A study of mortality statistics across the nation has found a year-on-year increase in deaths from liver disease.
In the period between 2005 and 2008 deaths from liver disease increased by 12%, when compared to other diseases - including diabetes, cancer, respiratory problems, heart problems and strokes, according to the review by the British Liver Trust.
Calling for a move to curb the rise, the charity revealed that as many as 16,087 people lost their lives from liver disease last year - a 4.5% rise since 2007.
All liver diseases - including alcoholic liver disease, fatty liver disease and viral hepatitis - were on the rise. And if the latest trend continues, deaths caused by it could double in the next two decades, the trust warned.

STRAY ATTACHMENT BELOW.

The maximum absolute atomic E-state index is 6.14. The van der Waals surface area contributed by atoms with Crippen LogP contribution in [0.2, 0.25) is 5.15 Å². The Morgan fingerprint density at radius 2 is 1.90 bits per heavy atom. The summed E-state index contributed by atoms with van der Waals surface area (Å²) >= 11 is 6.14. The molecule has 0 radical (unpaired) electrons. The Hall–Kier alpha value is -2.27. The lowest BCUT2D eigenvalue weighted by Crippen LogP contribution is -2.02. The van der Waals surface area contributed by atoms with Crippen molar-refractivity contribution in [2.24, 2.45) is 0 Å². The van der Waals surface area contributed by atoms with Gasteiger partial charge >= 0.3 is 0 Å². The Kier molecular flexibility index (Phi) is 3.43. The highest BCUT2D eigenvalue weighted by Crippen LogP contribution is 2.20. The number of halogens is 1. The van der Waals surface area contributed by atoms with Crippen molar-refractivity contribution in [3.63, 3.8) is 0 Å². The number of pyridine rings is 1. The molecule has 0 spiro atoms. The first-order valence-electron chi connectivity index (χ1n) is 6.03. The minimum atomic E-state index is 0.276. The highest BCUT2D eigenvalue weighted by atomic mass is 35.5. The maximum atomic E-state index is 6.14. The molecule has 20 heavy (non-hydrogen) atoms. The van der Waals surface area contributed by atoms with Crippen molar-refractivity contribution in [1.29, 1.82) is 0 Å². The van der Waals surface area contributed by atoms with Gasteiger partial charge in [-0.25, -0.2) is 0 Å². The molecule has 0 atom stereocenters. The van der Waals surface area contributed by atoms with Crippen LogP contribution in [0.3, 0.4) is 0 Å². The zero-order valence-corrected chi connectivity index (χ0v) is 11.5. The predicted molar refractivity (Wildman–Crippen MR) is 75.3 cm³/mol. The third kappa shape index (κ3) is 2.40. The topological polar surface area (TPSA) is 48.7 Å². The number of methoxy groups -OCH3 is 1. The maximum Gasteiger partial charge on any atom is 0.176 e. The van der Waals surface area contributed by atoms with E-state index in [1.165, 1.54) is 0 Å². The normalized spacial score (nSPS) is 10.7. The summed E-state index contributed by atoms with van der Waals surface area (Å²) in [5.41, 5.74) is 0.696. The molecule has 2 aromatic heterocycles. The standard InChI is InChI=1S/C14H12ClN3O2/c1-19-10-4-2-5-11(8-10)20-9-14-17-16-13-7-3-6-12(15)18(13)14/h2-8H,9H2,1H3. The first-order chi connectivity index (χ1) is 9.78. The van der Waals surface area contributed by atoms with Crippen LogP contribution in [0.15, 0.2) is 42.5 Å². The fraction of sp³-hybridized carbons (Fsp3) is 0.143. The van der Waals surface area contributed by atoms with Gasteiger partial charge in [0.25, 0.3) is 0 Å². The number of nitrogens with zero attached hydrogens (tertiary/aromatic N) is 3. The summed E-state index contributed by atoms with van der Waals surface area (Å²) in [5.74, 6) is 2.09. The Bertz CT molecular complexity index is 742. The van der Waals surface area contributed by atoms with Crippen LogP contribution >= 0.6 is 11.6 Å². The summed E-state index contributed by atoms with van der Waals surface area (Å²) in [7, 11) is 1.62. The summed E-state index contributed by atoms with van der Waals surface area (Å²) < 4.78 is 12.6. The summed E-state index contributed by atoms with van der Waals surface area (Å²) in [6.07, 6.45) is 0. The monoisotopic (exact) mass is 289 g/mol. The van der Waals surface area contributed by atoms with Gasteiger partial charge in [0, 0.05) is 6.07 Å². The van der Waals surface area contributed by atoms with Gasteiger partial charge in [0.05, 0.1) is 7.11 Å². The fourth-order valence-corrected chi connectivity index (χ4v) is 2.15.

Alison Rogers, Chief Executive of the British Liver Trust, said: "Once again we are seeing the tide of liver disease rising further and putting a huge strain on the NHS.
"The sad fact is that 95% of all liver disease is entirely preventable. There is certainly not a one-hit wonder approach to liver disease as it is a demographically diverse killer."